I'm excited to share something that's been in the works for quite a while now – a new set of example files for TDBitwig. This release is a combination of a TouchDesigner environment file, a Bitwig project, and a detailed Wiki document to guide you through it.
What's Inside the Pre-Release
These files are a peek into what will soon be part of the standard TouchDesigner Samples directory. For now, you can access them in a special pre-release form. They originated from the live sessions and testing workflows that Mark Hashimoto and I have been refining, and we've aimed to present them as a comprehensive template that covers a wide range of functionalities.
For a bit of context, you can see where some of this work began by watching a segment of our Node Institute presentation starting at the 2-hour mark here.
Since the initial release of TDBitwig, I've been building and tweaking this demo. I’m pleased to report that it's been a stable journey, affirming TDBitwig's reliability for live performance environments. Of course, true validation comes with real-world use, so I'm looking forward to seeing how it performs in real life.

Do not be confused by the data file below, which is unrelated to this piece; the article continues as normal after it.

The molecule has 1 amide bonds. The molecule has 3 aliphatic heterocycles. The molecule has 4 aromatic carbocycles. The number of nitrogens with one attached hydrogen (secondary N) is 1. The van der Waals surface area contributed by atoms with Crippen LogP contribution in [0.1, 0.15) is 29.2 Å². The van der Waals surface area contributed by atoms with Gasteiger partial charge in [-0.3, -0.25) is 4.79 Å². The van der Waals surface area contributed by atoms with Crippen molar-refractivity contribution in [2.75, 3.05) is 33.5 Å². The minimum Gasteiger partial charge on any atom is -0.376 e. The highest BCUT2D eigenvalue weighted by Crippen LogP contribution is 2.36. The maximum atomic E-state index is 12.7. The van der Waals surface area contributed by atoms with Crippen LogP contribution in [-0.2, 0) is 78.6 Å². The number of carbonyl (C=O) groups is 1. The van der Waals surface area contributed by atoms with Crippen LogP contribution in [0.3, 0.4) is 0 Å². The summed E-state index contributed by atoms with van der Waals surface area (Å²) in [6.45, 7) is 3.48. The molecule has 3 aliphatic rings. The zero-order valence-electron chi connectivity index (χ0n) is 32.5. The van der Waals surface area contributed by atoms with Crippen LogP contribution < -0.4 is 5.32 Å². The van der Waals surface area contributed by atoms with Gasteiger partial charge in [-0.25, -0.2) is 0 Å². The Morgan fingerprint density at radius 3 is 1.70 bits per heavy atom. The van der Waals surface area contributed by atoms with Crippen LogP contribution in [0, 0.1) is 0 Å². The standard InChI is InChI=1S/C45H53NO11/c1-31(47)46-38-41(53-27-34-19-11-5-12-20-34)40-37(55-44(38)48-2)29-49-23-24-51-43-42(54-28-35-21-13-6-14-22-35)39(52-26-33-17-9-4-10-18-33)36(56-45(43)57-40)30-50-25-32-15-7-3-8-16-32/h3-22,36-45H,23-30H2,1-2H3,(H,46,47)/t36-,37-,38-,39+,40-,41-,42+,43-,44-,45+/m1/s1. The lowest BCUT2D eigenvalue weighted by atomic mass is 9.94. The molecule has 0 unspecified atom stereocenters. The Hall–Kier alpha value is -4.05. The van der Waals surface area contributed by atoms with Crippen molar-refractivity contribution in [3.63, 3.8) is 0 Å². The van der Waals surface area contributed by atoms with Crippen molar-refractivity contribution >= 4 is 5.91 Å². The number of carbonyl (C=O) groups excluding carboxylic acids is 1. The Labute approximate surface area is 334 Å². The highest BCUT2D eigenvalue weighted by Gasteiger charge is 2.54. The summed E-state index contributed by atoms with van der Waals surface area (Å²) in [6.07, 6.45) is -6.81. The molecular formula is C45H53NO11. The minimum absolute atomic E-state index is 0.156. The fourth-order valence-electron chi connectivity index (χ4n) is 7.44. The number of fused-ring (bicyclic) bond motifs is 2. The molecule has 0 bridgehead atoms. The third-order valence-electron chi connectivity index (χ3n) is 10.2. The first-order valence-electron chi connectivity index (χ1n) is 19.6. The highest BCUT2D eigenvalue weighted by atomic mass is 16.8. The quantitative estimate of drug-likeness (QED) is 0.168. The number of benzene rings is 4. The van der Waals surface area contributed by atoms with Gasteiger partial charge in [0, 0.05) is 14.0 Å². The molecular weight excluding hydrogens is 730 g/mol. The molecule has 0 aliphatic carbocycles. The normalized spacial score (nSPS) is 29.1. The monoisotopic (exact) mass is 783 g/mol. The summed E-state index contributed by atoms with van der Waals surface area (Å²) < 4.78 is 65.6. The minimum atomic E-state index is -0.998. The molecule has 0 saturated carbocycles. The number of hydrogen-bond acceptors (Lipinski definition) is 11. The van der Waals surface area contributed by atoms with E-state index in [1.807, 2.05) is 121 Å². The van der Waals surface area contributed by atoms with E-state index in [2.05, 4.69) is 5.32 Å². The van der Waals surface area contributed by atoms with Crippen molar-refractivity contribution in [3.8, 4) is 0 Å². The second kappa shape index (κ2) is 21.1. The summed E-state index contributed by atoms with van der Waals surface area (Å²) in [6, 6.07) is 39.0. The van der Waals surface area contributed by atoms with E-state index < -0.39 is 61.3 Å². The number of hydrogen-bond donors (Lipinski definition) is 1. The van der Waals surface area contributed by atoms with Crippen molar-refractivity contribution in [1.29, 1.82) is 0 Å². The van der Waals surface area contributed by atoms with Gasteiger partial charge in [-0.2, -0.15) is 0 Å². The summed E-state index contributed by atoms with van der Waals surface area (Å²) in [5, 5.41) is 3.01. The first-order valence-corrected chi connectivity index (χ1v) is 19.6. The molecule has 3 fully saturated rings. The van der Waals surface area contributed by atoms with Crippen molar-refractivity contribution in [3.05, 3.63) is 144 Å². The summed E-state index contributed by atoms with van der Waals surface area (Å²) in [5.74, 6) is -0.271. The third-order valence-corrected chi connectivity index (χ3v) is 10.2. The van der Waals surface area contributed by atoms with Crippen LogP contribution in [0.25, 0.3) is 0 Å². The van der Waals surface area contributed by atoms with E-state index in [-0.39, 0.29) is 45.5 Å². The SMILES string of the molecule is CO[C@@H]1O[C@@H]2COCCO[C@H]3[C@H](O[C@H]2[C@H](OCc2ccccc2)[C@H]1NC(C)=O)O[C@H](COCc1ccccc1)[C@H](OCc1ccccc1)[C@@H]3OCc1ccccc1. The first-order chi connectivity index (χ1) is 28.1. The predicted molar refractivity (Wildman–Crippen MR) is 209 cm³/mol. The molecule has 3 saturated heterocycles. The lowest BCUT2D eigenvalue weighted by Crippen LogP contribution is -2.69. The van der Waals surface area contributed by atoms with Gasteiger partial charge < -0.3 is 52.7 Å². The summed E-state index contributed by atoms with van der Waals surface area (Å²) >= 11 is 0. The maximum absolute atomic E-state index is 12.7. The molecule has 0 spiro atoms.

Explore and Learn
This demo is designed to guide you through creating a bidirectional interface with Widgets and Bitwig remote controls, understanding binding in this environment, and setting up a scene changer. It will also touch on visual track solo/mute setups, delve into automation, and provide a peek at a 3D note visualizer.
We’ve also tackled the integration of audio streaming from The Grid into TouchDesigner, covering both MacOS and Windows platforms. My goal with this demo is to provide a resource rich with advanced insights to help you build a complete live show.
It’s a comprehensive look at the system, aimed at those looking to deepen their knowledge rather than a light introduction. I’ve poured what I've learned into this, hoping it inspires you to take things in your own direction.
Access the Resources
I hope these tools prove to be a valuable addition to your investigations and invite you to share how you're using them in your projects.